AirPods will automatically receive the update when connected to your phone, but you can force an update the following way:
Connect your iPhone to Wi-Fi.
Go to Settings > About.
Plug the AirPods case in to charge and open the lid near your phone.
If you don’t see “AirPods” appear near the bottom of your Settings > About menu, make sure your AirPods are connecting to your iPhone by selecting them in Control Center’s audio output.
If you do see the “AirPods” menu, wait 30 seconds, then close the case lid.
Wait another 30 seconds, then open the case lid and double check the version number in Settings > About > AirPods. You should see the new version reflected as it is in the screenshot below. If you don’t see it, may have to try these steps again.
New version showing in Settings > About > AirPods.
There could be major changes coming to the iPhone this year, and one of them centers around the home button and Touch ID fingerprint sensor.
The latest rumors and leaks indicate that the Touch ID sensor will either be under the screen or on the back of the iPhone 8. Apple may be having trouble perfecting the Touch ID under the screen technology, which would be the reason we are hearing of the two possibilities. Either way, I haven’t seen too much discussion on the actual implications this brings to the home button’s functionality. Think about it–Touch ID has been married to the home button ever since its introduction with the iPhone 5s. With talk of the sensor relocating due to the borderless screen, what happens to the home button?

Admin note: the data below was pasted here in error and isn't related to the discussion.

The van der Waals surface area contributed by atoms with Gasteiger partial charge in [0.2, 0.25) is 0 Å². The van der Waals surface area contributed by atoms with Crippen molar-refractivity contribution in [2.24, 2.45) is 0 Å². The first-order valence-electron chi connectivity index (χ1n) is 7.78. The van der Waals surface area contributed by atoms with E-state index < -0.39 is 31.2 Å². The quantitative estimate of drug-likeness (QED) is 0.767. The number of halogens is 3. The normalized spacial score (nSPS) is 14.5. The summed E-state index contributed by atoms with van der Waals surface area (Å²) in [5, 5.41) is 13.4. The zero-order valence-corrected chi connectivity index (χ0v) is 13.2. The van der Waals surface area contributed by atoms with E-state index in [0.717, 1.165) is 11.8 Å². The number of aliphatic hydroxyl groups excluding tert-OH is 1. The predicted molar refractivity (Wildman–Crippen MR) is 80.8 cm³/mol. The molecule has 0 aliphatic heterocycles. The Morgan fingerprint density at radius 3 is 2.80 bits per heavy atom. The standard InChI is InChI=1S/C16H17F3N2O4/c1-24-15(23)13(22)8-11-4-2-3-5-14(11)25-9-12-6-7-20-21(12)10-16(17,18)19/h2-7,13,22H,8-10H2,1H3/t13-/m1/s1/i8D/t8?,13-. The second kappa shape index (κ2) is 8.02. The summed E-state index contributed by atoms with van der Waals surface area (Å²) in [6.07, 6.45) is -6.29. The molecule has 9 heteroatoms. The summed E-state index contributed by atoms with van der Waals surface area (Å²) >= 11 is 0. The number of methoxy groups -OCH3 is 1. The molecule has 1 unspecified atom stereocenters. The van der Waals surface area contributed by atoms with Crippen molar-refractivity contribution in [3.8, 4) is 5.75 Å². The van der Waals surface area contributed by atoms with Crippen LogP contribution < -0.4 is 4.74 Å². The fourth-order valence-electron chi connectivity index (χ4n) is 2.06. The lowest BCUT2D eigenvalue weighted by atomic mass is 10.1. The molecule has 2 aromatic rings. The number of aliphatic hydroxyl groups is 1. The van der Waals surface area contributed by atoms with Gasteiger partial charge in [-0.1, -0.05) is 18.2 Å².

Android solves the home button problem with a soft button taking up a small amount of screen real estate. I just don’t see Apple going down that route. Multiple Android-based phones also have the fingerprint sensor on the back, which is a bad experience if you use your phone while it’s resting on a desk. I think Apple would only do this if they absolutely could not get the Touch ID sensor to function perfectly under the screen.
Apple shows a little bit of their hand at a time. They showed their affinity for high pixel density screens with the Retina screen on the iPhone 4. Gradually, the Retina screen made it to all their products. You can see this same pattern with things like Touch ID going from iPhone to iPad to MacBook Pro. Force Touch began on Apple Watch and a similar technology made its way to iPhone (in the form of 3D Touch). I think 3D Touch is the real ace up their sleeves when it comes to the home button.